In 2002, when Fairfax County Public Library started the Perspectives Series at the Alden Theatre, organizers wanted it to be just that — a series with speakers from a variety of perspectives. “We didn’t really have any basic criteria other than being interesting people,” library director Sam Clay said. “We don’t have an agenda, we aren’t pushing anything.”
This year’s series begins Tuesday, March 11, with John Bolton, former U.S. ambassador to the United Nations and author of “Surrender Is Not an Option: Defending America at the U.N. and Abroad.” Wednesday, April 2, Marjane Satrapi will discuss her graphic novel memoir, “Persepolis: The Story of a Childhood,” which was made into an Oscar-nominated film. USA Today “Common Ground” columnists Cal Thomas and Bob Beckel finish the series Tuesday, May 6, marking the first time in the Perspectives Series that two speakers with different viewpoints will take the stage together.
Each event begins at 7:30 p.m., and free tickets are available at 7 p.m. Tickets are free, with a limit of four per person. Books will be available for sale and signing. Contact 703-324-8428 or firstname.lastname@example.org, or visit www.fairfaxcounty.gov/library.
KATIE STROTMAN is the programming coordinator for the library, and responsible for booking the speakers. Her aim each year is to continue to keep the series living up to its name: she looks for “a mix of different authors and speakers, so that we’re presenting different points of view.”
Bolton was appointed by President George W. Bush as ambassador to the United Nations during a congressional recess in 2005, and the timing of his appointment as well as public comments criticizing the United Nations made him a divisive figure. Bolton served as ambassador through 2006.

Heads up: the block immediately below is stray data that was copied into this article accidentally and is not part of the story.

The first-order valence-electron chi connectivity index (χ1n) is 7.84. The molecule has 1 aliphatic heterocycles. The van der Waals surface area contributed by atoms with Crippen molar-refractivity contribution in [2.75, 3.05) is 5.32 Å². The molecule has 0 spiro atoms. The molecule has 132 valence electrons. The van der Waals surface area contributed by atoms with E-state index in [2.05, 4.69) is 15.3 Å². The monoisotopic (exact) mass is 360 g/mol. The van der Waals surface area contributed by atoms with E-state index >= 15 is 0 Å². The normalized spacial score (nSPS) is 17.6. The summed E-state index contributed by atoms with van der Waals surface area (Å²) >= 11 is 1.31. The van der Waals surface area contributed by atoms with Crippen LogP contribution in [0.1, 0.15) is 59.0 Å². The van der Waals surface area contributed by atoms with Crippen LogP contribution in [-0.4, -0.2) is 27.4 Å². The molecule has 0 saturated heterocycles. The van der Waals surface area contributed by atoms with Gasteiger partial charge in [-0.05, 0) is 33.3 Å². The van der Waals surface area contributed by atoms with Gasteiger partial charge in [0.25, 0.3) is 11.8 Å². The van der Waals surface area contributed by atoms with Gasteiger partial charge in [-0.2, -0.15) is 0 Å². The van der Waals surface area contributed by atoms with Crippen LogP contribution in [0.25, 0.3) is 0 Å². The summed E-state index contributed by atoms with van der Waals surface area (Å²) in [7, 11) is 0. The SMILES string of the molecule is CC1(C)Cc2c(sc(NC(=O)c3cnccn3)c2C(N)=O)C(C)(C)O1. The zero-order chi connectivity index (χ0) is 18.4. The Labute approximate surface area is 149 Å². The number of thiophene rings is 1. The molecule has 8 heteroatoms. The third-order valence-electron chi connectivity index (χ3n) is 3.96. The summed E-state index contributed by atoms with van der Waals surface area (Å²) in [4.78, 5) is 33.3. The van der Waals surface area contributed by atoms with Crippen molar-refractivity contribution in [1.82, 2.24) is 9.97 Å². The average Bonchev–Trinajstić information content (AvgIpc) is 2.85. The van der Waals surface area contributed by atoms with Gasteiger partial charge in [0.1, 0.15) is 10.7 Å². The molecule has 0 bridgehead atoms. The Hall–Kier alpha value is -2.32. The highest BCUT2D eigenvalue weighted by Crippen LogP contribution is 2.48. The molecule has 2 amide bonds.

“We see the library as a community space, and a place for people to come together and agree and disagree — certainly that is something that we think is interesting,” Strotman said. “You could bring in almost anybody and there would be one person who sees it from a different point of view. Really whoever you pick would probably stir up some controversy.”
Clay echoed the feeling, saying that part of the reason for the series is “to spark conversations.”
“I think if you think about libraries, we have all kinds of controversial subjects in our doors,” Clay said. “We’re certainly not looking for controversy for controversy’s sake.”
In a recent Bookcast – the library’s podcast – Clay interviewed Bolton, and chose questions that would allow listeners to “discover a different side” of the man the public has seen in the last few years. “So many folks in the public eye are just folks,” Clay said. The Bookcast is available at www.fairfaxcounty.gov/library/bookcast/bolton.htm.
WHILE THE SERIES is open to people across the county, its home has always been at the Alden Theatre. “It’s very intimate and yet it holds a good number of people,” Strotman said. “Their staff is so professional — it’s everything that you could possibly want.” While Strotman expected that McLean residents got more information about the series because of its base at the Alden, she said the speakers could pull an audience from around the area. “I think people are willing to travel in this county if it’s a speaker they want to hear,” she said.